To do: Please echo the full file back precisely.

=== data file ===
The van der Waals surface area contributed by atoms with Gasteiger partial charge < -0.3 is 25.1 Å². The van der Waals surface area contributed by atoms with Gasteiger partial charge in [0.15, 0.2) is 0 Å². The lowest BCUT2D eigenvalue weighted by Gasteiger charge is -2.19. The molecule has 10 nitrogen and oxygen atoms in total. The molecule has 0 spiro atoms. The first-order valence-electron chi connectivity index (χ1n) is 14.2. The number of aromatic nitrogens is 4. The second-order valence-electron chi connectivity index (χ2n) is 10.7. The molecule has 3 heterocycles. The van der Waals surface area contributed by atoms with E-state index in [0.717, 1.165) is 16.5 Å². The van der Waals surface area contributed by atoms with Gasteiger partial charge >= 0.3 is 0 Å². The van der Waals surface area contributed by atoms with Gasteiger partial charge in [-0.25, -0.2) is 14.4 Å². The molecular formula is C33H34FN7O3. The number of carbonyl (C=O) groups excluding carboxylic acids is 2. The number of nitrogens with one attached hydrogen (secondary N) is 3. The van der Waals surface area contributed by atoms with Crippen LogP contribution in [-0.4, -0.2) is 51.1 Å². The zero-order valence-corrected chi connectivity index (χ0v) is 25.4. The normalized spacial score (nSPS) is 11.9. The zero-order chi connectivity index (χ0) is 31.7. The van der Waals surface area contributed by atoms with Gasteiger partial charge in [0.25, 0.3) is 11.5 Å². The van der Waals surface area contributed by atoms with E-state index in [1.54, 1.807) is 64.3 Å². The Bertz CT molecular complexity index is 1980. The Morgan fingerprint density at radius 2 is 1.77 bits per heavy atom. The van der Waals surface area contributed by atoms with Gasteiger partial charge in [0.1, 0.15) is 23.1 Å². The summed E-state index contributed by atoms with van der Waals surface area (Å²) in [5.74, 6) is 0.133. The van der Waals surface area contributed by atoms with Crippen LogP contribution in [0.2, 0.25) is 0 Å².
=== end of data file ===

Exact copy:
The van der Waals surface area contributed by atoms with Gasteiger partial charge < -0.3 is 25.1 Å². The van der Waals surface area contributed by atoms with Gasteiger partial charge in [0.15, 0.2) is 0 Å². The lowest BCUT2D eigenvalue weighted by Gasteiger charge is -2.19. The molecule has 10 nitrogen and oxygen atoms in total. The molecule has 0 spiro atoms. The first-order valence-electron chi connectivity index (χ1n) is 14.2. The number of aromatic nitrogens is 4. The second-order valence-electron chi connectivity index (χ2n) is 10.7. The molecule has 3 heterocycles. The van der Waals surface area contributed by atoms with E-state index in [0.717, 1.165) is 16.5 Å². The van der Waals surface area contributed by atoms with Gasteiger partial charge >= 0.3 is 0 Å². The van der Waals surface area contributed by atoms with Gasteiger partial charge in [-0.25, -0.2) is 14.4 Å². The molecular formula is C33H34FN7O3. The number of carbonyl (C=O) groups excluding carboxylic acids is 2. The number of nitrogens with one attached hydrogen (secondary N) is 3. The van der Waals surface area contributed by atoms with Crippen LogP contribution in [-0.4, -0.2) is 51.1 Å². The zero-order valence-corrected chi connectivity index (χ0v) is 25.4. The normalized spacial score (nSPS) is 11.9. The zero-order chi connectivity index (χ0) is 31.7. The van der Waals surface area contributed by atoms with Gasteiger partial charge in [0.25, 0.3) is 11.5 Å². The van der Waals surface area contributed by atoms with E-state index in [1.54, 1.807) is 64.3 Å². The Bertz CT molecular complexity index is 1980. The Morgan fingerprint density at radius 2 is 1.77 bits per heavy atom. The van der Waals surface area contributed by atoms with Gasteiger partial charge in [0.1, 0.15) is 23.1 Å². The summed E-state index contributed by atoms with van der Waals surface area (Å²) in [5.74, 6) is 0.133. The van der Waals surface area contributed by atoms with Crippen LogP contribution in [0.2, 0.25) is 0 Å².